In 1988, the Canadian Radio-television and Telecommunications Commission (CRTC) renewed the network licence for CKPG-TV and CFTK-TV Terrace, which allowed the two CBC affiliates to use the Corporation's microwave equipment to transfer syndicated programming, when it wasn't being used for CBC programming.
On 11 October 1990, Radio Station CKPG Limited and its CKPG Television subsidiary were sold to Monarch Broadcasting Ltd.
On December 21, the CRTC approved the buyout of Monarch Broadcasting by the Jim Pattison Broadcast Group, a division of the Jim Pattison Group, which included CKPG-TV and its retransmission stations.
At noon on 30 May 2003, news-talk format CKPG-AM became classic-rock format CKDV-FM “The Drive”.
- 22 Aug 1910 - 24 May 1996
James Joseph Claxton was born in Ireland on August 22, 1910 and immigrated to Canada as a teenager. Despite a love for his adopted country, he never forgot his Irish roots. In 1941, he joined the Irish Fusiliers of Canada (Vancouver Regiment) where he was able to serve the British Commonwealth along side his many Irish-Canadian compatriots. The following year, his regiment was deployed for active overseas combat in North Africa, Italy and North Western Europe. At the end of World War II, Claxton returned to British Columbia where he explored this province by settling for a time in Kamloops, Kelowna, Salmon Arm and finally Burnaby. He owned a jewellery store in the New Westminster area for several years in which he showcased his extensive collection of Royal Irish Constabulary badges and ephemera. Claxton was an active leader for the Salmon Arm Boys Scouts of Canada group, and was a member of both the Irish Fusiliers Association and the Toc H (an international charity and membership movement that emerged from a soldiers' club in Belgium during World War I). He also served aboard the M.S. Columbia III (ca. 1960) – one of the last ships then maintained by the Anglican Church’s Columbia Coast Mission. This mission provided religious, medical and social services to remote coastal settlements, logging camps and First Nations communities along the inner coast from 1905 to the late 1960s. James Joseph Claxton passed away at the Royal Columbian Hospital, New Westminster at the age of 86. He was cremated and buried at sea off the northern tip of Vancouver Island at Cape Caution.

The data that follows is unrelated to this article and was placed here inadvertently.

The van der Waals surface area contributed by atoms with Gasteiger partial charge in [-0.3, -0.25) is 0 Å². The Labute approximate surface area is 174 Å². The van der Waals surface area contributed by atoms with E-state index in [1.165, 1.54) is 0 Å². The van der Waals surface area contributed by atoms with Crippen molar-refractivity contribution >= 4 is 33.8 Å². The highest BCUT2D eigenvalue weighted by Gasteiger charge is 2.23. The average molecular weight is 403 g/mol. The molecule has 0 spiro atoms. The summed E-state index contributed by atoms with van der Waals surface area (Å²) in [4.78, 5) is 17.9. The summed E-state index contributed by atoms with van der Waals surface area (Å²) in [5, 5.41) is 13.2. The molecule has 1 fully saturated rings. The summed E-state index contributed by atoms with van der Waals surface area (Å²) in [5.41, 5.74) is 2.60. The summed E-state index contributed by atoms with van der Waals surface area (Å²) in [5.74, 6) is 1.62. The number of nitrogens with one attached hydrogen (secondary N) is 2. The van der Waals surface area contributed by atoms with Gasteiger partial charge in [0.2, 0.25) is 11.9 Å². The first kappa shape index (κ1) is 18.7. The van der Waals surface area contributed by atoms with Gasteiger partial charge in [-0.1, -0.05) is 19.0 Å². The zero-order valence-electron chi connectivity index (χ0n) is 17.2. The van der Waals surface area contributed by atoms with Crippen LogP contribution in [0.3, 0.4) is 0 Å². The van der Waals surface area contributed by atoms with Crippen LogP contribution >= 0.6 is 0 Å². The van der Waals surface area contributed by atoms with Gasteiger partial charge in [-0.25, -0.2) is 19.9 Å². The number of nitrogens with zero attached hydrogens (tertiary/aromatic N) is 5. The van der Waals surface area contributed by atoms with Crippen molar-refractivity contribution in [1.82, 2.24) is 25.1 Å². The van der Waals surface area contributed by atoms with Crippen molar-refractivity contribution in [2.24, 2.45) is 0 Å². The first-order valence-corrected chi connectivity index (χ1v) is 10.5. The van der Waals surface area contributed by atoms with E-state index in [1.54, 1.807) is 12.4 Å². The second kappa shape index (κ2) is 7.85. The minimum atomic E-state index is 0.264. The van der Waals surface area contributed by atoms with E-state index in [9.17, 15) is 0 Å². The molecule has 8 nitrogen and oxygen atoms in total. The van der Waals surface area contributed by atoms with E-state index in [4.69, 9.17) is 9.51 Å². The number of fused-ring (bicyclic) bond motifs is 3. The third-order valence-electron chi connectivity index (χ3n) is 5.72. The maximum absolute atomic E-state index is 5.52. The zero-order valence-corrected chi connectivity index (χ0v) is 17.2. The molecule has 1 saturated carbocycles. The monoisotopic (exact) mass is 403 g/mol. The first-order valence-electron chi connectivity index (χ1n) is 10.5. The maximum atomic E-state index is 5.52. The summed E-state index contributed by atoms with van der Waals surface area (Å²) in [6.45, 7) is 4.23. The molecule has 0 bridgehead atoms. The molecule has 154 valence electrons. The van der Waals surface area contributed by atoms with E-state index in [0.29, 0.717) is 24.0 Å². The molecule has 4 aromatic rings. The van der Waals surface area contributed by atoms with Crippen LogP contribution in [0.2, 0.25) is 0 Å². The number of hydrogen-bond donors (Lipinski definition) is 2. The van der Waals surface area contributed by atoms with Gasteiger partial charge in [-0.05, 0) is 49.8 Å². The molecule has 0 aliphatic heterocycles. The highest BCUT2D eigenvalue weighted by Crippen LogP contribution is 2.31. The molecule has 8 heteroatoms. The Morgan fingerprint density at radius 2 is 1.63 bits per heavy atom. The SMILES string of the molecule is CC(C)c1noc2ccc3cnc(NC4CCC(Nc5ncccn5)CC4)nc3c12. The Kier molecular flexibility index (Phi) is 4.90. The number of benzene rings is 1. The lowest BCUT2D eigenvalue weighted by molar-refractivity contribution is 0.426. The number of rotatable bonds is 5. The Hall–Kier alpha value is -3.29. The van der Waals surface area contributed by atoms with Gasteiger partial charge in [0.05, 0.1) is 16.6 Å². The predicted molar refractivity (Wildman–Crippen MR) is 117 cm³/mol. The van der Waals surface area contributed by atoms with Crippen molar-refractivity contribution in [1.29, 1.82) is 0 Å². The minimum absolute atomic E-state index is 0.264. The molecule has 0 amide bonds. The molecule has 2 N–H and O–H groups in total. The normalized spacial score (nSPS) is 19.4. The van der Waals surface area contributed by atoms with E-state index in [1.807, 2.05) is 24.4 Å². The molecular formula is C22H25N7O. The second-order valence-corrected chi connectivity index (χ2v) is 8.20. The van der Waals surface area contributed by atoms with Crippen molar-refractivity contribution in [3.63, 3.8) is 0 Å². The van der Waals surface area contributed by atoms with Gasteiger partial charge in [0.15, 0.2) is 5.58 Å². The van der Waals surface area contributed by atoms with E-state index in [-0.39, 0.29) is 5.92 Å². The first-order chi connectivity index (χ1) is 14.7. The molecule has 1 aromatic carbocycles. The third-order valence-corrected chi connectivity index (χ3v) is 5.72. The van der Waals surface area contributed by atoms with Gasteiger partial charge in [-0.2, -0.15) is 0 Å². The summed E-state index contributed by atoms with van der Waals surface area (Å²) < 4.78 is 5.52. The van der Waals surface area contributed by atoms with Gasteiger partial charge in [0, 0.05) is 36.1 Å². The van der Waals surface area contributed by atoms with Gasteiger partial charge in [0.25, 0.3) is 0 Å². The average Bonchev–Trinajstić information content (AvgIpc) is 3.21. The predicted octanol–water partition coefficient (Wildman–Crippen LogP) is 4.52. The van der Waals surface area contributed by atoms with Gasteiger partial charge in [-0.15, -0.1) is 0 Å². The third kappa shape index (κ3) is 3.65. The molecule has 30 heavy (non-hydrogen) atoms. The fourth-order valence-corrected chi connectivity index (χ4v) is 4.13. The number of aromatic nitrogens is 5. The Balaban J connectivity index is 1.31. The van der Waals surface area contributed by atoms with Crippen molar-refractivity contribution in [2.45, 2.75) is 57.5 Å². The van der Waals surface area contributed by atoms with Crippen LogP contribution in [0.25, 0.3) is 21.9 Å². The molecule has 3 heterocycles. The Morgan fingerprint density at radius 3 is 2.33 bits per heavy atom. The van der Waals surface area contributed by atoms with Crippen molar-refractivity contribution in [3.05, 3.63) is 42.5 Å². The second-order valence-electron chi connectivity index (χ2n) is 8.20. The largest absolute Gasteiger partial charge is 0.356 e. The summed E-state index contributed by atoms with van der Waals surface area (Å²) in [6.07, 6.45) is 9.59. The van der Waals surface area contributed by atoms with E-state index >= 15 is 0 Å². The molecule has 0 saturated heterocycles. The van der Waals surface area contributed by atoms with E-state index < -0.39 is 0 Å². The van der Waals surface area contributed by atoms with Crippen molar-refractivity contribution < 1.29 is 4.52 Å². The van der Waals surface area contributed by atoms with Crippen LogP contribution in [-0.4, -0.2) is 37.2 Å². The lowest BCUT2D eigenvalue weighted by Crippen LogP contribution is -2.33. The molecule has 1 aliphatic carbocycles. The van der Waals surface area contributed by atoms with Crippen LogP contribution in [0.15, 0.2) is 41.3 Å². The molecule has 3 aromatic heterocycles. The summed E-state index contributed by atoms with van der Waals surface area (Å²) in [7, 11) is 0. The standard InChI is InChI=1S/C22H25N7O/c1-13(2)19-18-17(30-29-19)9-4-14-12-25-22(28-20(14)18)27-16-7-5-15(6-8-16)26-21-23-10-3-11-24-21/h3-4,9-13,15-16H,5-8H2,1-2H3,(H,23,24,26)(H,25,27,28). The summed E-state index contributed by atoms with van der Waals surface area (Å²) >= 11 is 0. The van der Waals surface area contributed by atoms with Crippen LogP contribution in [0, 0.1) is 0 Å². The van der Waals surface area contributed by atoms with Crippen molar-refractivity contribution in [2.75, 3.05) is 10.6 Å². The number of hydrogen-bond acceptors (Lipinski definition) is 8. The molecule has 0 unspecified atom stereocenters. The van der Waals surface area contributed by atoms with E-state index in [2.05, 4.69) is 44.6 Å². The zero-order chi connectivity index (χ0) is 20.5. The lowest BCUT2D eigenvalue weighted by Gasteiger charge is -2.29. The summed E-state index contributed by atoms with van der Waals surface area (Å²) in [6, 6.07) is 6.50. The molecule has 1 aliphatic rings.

- Corporate body
- 1969 -
The College of New Caledonia (CNC) is a publicly-funded post-secondary institution. It was established in Prince George, BC in 1969, and has since expanded across central British Columbia, with campuses in Prince George, Quesnel, Mackenzie, Burns Lake, Valemount, Fort St. James, Fraser Lake and Vanderhoof.
CNC enrolls about 5,000 students each year (all campuses) in approximately 90 distinct programs in business and management, community and continuing education, health sciences, adult basic education / upgrading, trades and industry, social services, and technologies. As well, CNC offers university-level classes leading to degrees and professional programs in many subjects.
- 1904 - 15 March 1966
Eric Collier was born in England but came to British Columbia at the age of 19. He became a trapper at Meldrum Creek in the Chilcotin. His writing career began in 1924 and he continued to publish articles on the outdoors until his death in 1966. He is best known for his book, Three Against the Wilderness (1959). He died in Williams Lake on March 15, 1966.
- 1847 - 1922
William Henry Collison was born on 12 November 1847 in County Armagh (Northern Ireland), to John J. Collison and Mary Emily Maxwell. He was educated at the Church of Ireland Training College in Dublin and began his career as a schoolmaster in charge of an industrial school at Cork. In November 1872 he read of the Church Missionary Society's need for recruits, and determined to apply. The following April he entered the Church Missionary College (CMS) in Islington (London) for a brief period of training. The CMS decided that his qualifications made him a suitable assistant for William Duncan, the lay missionary in charge of the North Pacific mission, centred at Metlakatla, B.C. The CMS, which had difficulty in placing ordained missionaries there, opted to send Collison out as a layman with a view to his later ordination, and gave him permission to marry before leaving. On 19 August 1873 he married Marion M. Goodwin, a woman well prepared for the mission field: she was a deaconess and a trained nurse who had served in the Franco-German War and during a smallpox epidemic in Cork.